The Milgram Experiment and Law Enforcement: Check Your Morals At The Door


So here we are. Years have passed and awareness of the issue of police brutality is at its peak. Yet somehow incidents of police violence, particularly against unarmed subjects, seems to continue unabated. One has to wonder what happens to the individual, once indoctrinated into police culture, that allows them to knowingly and willingly take another human life, with seemingly little personal affect. Several factors combine to create the militant police approach we see in these officers today, however I was recently struck with a realization. The individual need for the officer to obey authority fundamentally grants them a kind of personal moral immunity to behaviors they otherwise would deem immoral and possibly offensive, if they hadn’t been granted “permission” by the state.

When I was a police officer, I conducted myself in a manner which I never could have foreseen myself and which now, I can’t believe I had at all. After leaving law enforcement after almost a decade, I began to make connections and observe patterns in my past behavior and actions. I seemingly have come to understand law enforcement in a much broader sense than I ever could have when I still worked the road. I routinely would fall back on the idea that if the statute book said it, I would enforce it. The vast majority of crimes people go to jail for are petty and not worth the time or effort of law enforcement, however, they need to keep the lights on somehow, right? I personally couldn’t have cared less if you stole some kids bike, or got in a fight or smoked some weed. I like weed. But if the book said you broke the law, you went to jail. I didn’t care about nor did I even consider the echoing consequences of a simple trip to jail. My job ended when I dropped you off and was on to the next. There was no personal empathy involved.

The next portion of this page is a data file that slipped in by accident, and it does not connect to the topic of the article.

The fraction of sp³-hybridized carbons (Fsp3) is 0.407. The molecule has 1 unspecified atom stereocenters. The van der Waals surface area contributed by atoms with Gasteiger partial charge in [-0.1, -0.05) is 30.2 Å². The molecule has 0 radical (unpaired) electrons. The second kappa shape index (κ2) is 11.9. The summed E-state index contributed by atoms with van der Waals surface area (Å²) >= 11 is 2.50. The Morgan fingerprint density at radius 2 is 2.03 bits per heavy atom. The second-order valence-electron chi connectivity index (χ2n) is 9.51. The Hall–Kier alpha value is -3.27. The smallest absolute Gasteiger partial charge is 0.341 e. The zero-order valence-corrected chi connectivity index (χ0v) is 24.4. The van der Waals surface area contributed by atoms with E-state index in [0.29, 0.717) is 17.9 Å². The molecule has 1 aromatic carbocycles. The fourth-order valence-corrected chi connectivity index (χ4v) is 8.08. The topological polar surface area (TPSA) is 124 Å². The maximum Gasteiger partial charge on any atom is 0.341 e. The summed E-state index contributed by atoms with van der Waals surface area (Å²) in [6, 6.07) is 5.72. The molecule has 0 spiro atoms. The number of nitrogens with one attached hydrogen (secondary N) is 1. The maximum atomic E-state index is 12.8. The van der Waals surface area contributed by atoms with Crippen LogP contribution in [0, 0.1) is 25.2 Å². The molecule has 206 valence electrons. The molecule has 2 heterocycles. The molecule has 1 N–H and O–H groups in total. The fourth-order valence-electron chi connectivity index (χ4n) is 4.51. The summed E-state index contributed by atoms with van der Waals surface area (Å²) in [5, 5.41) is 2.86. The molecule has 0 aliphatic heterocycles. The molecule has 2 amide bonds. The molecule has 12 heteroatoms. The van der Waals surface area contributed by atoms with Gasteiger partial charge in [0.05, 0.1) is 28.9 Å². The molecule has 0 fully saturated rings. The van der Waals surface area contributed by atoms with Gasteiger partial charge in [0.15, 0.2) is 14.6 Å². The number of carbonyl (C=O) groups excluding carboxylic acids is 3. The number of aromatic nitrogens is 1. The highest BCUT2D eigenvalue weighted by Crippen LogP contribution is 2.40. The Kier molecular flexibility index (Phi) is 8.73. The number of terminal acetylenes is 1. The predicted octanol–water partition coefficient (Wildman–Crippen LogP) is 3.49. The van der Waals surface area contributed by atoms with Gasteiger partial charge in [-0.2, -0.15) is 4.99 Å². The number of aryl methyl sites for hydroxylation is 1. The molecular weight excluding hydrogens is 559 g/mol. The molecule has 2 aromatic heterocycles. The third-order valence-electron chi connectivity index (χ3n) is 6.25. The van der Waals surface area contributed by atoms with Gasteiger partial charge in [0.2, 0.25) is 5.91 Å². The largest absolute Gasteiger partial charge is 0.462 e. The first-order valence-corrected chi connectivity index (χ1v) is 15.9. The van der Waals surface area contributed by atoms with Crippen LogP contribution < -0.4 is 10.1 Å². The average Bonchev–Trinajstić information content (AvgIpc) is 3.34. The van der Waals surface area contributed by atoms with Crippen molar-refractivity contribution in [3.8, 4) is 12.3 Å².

After looking back at this, I really came to realize that the behavior I demonstrated in day to day police activities, as well as the indifferent murder of citizens, has a cornerstone in established psychological theory. The Milgram Experiment, named after scientist Stanley Milgram, demonstrated that people will forgo their own moral compass when given permission by an authority figure. This concept applies to virtually all areas of police work and allows officers to basically check their moral compass at the door. The idea that it was OK for me to ruin someone’s life and get them tied up in an endless cycle within the justice system is appalling to me now, however then it was just business as usual. I used to say, “well you shouldn’t have broken the law.” Once again, deflecting any and all responsibility on my behalf, hiding under the guise of being just “an agent of the state.” I think I knew I was deflecting responsibility to a faceless entity, but the ramifications personally and societally were oblivious to me.